You still have to put some kind of dummy load on the amp though right? Won't it destroy the 100x probe if you don't? But then you have the dummy load and the 100x probe's resistor in parallel and that screws everything up right?
No, the probe and scope input are such high impedance that they have no effect on the amplifier's output, nor just about any other point in any reasonable circuit.

But the amplifier should have a load for measurement of its parameters. A solid-state amp won't be hurt if no load is connected, BUT a tube amp (with its transformer output) CAN be hurt with no load. A large signal can cause high AC voltage on the primary site of the transformer, and arcing in the tube or inside the transformer.

Quote:
What about the probe introducing some kind of distortion with the divider inside of it? Will it not change the impedance into the scope or interact with the output impedance of the amp?
Look up 10x oscilloscope probe schematics. There's a little trimmer capacitor across the "10x" resistor in the probe that acts as a 10-1 reduction with the capacitance of the scope's input capacitance. There's instructions of how to adjust this while looking at a square wave input.

Quote:
There are a lot of variables that I am not confident enough to just jump into. Does anyone have a schematic or drawing to point to that will be the best way to connect things?
Oh, here we are, these should explain a bunch:
https://www.google.com/search?q=10x+...obe+schematics

Your scope has vertical gain steps, probably to 10V/division, 20V/div or 50V/div, so that with the last, with a 10x scope and vertical gain set at 50V/div, if the trace goes up two divisions, you've connected the probe to 100V. Be sure to check the max voltage on the probe. I'm not sure what they usually are, but I'm thinking they might be only 250V. Double-check that when you buy probes.
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Old 10th February 2015, 08:14 AM   #8
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Quote:
Originally Posted by shredhead View Post
Now I have a scope and want to test amplifiers...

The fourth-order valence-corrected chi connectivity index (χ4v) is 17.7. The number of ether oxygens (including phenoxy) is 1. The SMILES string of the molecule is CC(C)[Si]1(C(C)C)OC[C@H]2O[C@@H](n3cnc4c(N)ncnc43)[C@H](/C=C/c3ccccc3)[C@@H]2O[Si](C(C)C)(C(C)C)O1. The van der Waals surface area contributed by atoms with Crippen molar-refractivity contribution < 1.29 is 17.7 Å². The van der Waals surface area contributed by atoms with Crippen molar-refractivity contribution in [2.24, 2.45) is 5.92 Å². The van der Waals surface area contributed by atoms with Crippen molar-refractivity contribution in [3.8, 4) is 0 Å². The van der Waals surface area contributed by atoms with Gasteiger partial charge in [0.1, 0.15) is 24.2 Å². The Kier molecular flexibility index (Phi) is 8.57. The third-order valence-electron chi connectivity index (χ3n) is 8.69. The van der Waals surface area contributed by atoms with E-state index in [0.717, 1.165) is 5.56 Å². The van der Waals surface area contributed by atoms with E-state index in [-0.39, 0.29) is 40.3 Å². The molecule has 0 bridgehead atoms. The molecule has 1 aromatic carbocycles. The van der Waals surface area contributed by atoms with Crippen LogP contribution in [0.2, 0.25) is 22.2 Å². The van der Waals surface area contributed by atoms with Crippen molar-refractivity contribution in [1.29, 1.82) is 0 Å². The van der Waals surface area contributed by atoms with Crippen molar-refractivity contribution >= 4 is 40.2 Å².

How about mentioning what you have there?
According it true potentials you will receive better quality of advices about probes.
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Old 10th February 2015, 03:46 PM   #9
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No use in measuring output of amplifier without a relevant load. Many faulty amplifiers will show a perfect output when unloaded, only to find that when loaded, they can't deliver any current at all. make yourself a dummy load 4ohm, 8ohm etc. Google is your friend here.
Then use both channels of your scope to do differential measurements. This is a must when measuring amplifiers in Bridge mode!!
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Old 11th February 2015, 02:43 AM   #10
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Quote:
Originally Posted by benb View Post
a tube amp (with its transformer output) CAN be hurt with no load. A large signal can cause high AC voltage on the primary site of the transformer, and arcing in the tube or inside the transformer.
Interesting, I always heard it was bad but it makes sense finally. I'm reading the service manual to my old school Tektronics analog scope (being shipped now) and have 2 10x probes on the way as well. Thanks for the tips everyone. I already have some 4 and 8 ohm 20W non-inductive dummies laying around to get started with.

Will you look at my picture here? I don't have an understanding of resistor networks yet. Will you explain to me why this won't put the 4ohms and the 1M ohms in parallel?

Instead of using the probe to attenuate the input, would it be possible to make your own divider out of power resistors which will act as the dummy load too?